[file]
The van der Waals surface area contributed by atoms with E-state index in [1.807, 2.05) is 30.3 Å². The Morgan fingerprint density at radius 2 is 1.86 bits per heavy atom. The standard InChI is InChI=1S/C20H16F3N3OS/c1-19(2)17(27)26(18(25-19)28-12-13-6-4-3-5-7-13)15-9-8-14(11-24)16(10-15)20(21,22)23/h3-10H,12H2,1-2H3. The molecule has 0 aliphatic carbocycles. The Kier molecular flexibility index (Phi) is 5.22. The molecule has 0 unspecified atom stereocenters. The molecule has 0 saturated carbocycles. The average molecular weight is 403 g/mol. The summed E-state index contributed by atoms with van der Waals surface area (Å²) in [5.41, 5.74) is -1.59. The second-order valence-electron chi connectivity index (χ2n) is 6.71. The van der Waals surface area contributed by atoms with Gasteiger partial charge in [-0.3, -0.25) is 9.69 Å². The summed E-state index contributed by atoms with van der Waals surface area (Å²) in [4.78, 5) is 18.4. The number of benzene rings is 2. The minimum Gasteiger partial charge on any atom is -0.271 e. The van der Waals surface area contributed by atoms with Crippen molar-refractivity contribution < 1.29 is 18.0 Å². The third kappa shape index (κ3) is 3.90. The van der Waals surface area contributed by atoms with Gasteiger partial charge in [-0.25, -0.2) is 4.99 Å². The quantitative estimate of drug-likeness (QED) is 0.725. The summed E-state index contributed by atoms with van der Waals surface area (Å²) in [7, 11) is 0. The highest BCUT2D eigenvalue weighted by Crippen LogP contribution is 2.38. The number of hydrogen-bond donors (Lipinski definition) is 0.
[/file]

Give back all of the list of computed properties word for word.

The van der Waals surface area contributed by atoms with E-state index in [1.807, 2.05) is 30.3 Å². The Morgan fingerprint density at radius 2 is 1.86 bits per heavy atom. The standard InChI is InChI=1S/C20H16F3N3OS/c1-19(2)17(27)26(18(25-19)28-12-13-6-4-3-5-7-13)15-9-8-14(11-24)16(10-15)20(21,22)23/h3-10H,12H2,1-2H3. The molecule has 0 aliphatic carbocycles. The Kier molecular flexibility index (Phi) is 5.22. The molecule has 0 unspecified atom stereocenters. The molecule has 0 saturated carbocycles. The average molecular weight is 403 g/mol. The summed E-state index contributed by atoms with van der Waals surface area (Å²) in [5.41, 5.74) is -1.59. The second-order valence-electron chi connectivity index (χ2n) is 6.71. The van der Waals surface area contributed by atoms with Gasteiger partial charge in [-0.3, -0.25) is 9.69 Å². The summed E-state index contributed by atoms with van der Waals surface area (Å²) in [4.78, 5) is 18.4. The number of benzene rings is 2. The minimum Gasteiger partial charge on any atom is -0.271 e. The van der Waals surface area contributed by atoms with Crippen molar-refractivity contribution < 1.29 is 18.0 Å². The third kappa shape index (κ3) is 3.90. The van der Waals surface area contributed by atoms with Gasteiger partial charge in [-0.25, -0.2) is 4.99 Å². The quantitative estimate of drug-likeness (QED) is 0.725. The summed E-state index contributed by atoms with van der Waals surface area (Å²) in [7, 11) is 0. The highest BCUT2D eigenvalue weighted by Crippen LogP contribution is 2.38. The number of hydrogen-bond donors (Lipinski definition) is 0.